Archbishop Dominique Mamberti on Freedom of Religion in Europe

„Religious freedom cannot be restricted to the simple freedom of worship, although the latter is obviously an important part of it," he explained. "With due respect to the rights of all, religious freedom includes, among others, the right to preach, educate, convert, contribute to the political discourse and participate fully in public activities." Archbishop Mamberti went on to say that if it is true that the risk of hate crimes is related to a denial of religious liberty, "we should not forget that there are serious problems even in areas of the world where fortunately there is no violent persecution of Christians."

Archbishop Dominique Mamberti, secretary for Relations with States, addressed a meeting of the Organization for Security and Co-operation in Europe on hate crimes and discrimination against Christians on September 12th, 2011.
The archbishop recalled how Benedict XVI's 2011 message for the World Day of Peace notes that Christians are "the religious group which suffers most from persecution on account of its faith."
Archbishop Mamberti proposed that promoting and consolidating religious liberty is at the heart of preventing hate crimes.
"Relativism and secularism deny two fundamental aspects of the religious phenomenon, and hence of the right to religious freedom, that call for respect: the transcendental and the social dimensions of religion in which the human person seeks to be related, according to the dictates of his conscience, to the reality, so to say, above and around him," he explained.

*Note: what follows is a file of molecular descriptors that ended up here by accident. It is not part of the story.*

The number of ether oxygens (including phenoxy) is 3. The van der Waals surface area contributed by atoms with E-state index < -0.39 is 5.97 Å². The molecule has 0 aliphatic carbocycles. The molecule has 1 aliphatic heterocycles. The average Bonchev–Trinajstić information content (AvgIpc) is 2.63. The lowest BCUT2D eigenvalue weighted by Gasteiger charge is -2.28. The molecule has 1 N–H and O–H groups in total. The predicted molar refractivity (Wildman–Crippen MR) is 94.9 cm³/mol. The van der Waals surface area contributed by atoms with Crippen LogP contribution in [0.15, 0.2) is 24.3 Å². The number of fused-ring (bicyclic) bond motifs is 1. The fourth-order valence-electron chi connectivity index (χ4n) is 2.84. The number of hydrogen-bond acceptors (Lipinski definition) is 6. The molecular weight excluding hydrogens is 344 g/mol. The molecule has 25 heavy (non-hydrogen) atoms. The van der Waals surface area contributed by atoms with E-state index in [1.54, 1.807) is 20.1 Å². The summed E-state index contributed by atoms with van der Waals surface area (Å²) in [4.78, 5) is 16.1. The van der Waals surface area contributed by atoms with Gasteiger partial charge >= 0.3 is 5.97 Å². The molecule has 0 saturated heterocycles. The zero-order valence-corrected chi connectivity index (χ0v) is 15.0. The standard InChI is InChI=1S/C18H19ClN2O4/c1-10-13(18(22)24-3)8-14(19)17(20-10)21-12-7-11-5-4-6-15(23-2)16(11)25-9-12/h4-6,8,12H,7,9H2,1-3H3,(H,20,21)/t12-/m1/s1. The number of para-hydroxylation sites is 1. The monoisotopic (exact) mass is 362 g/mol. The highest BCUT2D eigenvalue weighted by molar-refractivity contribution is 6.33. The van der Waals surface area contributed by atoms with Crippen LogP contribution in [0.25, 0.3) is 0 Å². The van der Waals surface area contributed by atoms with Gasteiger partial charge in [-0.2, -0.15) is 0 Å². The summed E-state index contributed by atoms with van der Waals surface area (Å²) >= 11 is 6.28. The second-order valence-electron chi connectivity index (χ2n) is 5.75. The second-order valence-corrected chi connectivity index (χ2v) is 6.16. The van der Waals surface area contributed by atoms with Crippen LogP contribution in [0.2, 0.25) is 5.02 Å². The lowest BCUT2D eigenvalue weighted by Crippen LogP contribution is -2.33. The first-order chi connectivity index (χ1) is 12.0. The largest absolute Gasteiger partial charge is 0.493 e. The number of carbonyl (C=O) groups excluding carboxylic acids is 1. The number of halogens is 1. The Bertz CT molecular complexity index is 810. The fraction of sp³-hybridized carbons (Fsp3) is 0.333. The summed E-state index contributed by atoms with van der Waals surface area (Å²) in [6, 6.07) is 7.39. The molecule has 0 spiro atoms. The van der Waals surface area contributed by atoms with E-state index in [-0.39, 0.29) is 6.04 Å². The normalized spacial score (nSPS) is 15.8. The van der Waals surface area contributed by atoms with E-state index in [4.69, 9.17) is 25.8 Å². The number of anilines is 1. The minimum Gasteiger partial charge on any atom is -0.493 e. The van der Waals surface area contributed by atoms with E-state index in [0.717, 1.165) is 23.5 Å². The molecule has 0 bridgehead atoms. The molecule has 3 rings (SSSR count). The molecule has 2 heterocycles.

While admitting that the marginalization of religion cannot be equated with actual persecution, he said that "hate crimes almost invariably feed on an environment where religious freedom is not fully respected and religion is discriminated against."
"In the OSCE region," he noted, "we are largely blessed with a consensus on the importance of religious liberty. This is why it is important that we continue our conversation on the substance of religious liberty, on its fundamental connection with the idea of truth, and on the difference between religious freedom and relativism that merely tolerates religion while considering it with some degree of hostility."
He added: A vision that "identifies freedom with relativism or militant agnosticism, and which casts doubt on the possibility of ever knowing the truth, could be an underlying factor in the increased occurrence of those hate incidents and crimes which will be the object of our debate today."
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